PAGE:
A to Z: Dental Cavities
A dental cavity is a hole in the tooth that can grow bigger and deeper over time.
More to Know
Cavities (also called caries) happen when bacteria (germs) and food left on the teeth after eating are not brushed or flossed away. The bacteria make acid that softens the tooth's outer hard surface (called the enamel). Once this happens, the acids can cause decay deeper in the tooth. This can lead to a cavity that sometimes causes tooth pain or sensitivity.
Many kids get cavities but certain things make developing cavities more likely. These include drinking a lot of sugary drinks, using a sippy cup or bottle (filled with something other than water) throughout the day or while in bed, not getting enough fluoride, being around cigarette smoke, and taking liquid medication for a long time.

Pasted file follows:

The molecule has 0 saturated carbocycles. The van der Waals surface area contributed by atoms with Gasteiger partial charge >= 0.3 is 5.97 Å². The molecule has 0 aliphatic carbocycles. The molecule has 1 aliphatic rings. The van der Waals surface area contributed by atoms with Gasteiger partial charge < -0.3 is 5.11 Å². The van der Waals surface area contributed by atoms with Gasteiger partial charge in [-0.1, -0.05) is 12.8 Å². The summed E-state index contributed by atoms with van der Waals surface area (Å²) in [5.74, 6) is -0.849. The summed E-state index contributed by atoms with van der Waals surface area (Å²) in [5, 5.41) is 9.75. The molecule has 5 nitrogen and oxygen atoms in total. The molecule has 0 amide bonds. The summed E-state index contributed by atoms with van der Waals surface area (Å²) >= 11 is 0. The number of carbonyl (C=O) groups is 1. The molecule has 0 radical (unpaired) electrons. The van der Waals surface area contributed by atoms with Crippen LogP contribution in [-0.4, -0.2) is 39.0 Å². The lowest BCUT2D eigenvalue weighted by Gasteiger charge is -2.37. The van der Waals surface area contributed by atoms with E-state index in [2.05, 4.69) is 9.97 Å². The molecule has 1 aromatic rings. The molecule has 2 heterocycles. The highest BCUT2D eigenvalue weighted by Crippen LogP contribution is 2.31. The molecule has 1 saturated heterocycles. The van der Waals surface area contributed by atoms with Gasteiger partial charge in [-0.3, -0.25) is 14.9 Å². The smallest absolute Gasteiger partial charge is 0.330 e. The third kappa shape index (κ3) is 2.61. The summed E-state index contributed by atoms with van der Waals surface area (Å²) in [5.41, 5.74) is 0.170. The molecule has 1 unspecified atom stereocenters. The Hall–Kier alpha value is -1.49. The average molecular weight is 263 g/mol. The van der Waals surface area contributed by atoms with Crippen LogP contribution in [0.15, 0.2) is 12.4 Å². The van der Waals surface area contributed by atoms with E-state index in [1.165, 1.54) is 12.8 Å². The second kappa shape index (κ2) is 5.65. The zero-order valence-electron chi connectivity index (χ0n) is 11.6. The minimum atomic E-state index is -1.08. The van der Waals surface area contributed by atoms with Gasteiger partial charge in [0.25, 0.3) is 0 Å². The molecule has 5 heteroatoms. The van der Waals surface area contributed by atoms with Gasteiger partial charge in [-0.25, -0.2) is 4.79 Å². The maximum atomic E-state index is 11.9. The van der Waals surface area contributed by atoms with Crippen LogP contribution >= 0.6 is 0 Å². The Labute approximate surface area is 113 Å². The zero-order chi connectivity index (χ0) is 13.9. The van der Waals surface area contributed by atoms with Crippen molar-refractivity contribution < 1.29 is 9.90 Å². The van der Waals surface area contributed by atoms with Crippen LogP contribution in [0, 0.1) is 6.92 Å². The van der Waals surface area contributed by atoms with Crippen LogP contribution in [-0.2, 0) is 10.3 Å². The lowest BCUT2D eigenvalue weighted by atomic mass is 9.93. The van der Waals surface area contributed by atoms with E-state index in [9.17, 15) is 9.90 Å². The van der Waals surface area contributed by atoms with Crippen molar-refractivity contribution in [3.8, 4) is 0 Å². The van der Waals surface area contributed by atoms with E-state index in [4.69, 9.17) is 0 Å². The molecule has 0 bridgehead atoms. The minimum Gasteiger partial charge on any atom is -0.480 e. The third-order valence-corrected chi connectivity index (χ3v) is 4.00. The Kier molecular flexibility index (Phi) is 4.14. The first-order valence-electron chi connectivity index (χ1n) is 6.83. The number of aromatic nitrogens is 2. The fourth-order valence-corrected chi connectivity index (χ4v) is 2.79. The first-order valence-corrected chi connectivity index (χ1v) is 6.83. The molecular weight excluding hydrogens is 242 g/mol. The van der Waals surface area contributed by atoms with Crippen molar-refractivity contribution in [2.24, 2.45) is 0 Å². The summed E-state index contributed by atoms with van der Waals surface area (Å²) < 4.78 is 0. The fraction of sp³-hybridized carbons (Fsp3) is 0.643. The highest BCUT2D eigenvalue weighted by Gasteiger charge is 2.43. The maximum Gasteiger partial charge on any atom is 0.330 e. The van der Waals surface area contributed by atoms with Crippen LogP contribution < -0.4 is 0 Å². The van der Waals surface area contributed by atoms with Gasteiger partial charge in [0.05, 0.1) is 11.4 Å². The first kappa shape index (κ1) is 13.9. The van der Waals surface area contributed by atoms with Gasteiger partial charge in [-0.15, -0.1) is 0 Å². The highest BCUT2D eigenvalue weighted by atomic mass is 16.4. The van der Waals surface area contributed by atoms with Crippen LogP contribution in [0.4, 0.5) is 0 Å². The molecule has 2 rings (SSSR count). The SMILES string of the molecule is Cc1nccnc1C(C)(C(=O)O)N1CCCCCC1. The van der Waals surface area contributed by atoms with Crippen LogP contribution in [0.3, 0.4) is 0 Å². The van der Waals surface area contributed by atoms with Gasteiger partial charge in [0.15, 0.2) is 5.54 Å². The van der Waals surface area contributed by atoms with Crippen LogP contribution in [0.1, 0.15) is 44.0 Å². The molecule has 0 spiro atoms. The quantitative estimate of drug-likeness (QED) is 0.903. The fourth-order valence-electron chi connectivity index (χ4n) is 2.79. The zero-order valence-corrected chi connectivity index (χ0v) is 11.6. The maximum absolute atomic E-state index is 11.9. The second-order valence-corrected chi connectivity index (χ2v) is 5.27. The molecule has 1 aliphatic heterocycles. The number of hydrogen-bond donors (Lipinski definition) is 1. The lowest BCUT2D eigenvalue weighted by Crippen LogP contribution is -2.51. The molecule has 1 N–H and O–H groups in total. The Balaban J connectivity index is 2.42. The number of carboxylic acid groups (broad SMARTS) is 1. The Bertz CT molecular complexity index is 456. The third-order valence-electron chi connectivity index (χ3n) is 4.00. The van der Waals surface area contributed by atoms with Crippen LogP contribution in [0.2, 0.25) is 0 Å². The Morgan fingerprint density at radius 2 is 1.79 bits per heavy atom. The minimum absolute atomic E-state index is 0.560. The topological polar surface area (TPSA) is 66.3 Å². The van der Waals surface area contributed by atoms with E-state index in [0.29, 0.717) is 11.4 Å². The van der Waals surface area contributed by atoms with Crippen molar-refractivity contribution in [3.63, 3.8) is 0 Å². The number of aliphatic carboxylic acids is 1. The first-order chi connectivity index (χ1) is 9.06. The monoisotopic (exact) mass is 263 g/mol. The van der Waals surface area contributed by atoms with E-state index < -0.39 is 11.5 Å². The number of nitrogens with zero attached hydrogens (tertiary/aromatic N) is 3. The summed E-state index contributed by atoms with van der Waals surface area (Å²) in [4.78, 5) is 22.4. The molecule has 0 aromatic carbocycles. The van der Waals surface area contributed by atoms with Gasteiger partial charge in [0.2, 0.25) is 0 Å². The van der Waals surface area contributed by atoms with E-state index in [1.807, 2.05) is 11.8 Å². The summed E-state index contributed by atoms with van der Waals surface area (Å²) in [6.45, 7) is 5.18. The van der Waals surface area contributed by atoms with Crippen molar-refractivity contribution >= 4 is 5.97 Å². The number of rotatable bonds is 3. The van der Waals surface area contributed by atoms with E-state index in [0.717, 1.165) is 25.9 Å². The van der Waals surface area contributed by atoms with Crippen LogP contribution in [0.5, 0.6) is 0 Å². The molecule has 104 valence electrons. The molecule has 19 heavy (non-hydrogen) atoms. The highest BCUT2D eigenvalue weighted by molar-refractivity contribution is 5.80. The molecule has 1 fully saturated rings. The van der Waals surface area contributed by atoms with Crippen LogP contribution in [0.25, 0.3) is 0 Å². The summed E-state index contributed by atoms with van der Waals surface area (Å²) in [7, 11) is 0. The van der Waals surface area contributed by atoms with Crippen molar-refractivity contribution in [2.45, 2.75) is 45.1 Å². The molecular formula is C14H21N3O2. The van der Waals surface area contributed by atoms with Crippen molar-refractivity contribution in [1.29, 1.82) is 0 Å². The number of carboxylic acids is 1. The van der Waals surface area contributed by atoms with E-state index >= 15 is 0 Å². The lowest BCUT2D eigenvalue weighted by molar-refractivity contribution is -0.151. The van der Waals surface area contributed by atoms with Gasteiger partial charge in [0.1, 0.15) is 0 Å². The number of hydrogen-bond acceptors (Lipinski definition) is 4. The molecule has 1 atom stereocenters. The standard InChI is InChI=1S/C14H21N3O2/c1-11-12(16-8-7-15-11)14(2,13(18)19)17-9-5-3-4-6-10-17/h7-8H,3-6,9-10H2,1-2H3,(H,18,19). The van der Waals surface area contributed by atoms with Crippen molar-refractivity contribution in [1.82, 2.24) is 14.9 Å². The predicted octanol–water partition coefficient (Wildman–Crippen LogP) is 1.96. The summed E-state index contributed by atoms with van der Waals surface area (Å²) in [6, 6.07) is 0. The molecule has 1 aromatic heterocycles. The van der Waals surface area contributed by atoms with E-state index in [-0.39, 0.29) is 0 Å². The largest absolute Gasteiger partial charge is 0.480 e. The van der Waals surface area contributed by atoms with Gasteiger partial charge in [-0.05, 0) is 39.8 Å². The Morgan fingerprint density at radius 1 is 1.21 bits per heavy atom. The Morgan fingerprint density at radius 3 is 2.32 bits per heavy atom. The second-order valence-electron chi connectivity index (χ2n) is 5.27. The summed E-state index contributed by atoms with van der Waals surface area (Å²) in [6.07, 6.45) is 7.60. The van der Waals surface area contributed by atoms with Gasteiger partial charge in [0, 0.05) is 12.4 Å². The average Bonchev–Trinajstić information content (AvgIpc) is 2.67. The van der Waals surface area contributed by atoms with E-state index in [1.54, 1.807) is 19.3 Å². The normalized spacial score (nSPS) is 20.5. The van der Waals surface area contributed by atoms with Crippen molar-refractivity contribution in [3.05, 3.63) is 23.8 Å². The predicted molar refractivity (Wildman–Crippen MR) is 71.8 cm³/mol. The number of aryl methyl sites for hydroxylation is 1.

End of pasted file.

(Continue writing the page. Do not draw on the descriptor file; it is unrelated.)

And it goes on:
Keep in Mind
To treat a cavity, a dentist will first numb the tooth and gum area. The decayed part of the tooth is removed with a special drill, then a filling is put into the hole. Sometimes, the decay is very deep and the dentist may recommend a root canal (removing the nerve and pulp, then cleaning and sealing the inside of the tooth) or removing the tooth.
All A to Z dictionary entries are regularly reviewed by KidsHealth medical experts.
- Fluoride and Water
- How Do I Care for My Baby's Teeth?
- Mouth and Teeth
- Keeping Your Child's Teeth Healthy
Note: All information is for educational purposes only. For specific medical advice, diagnoses, and treatment, consult your doctor.
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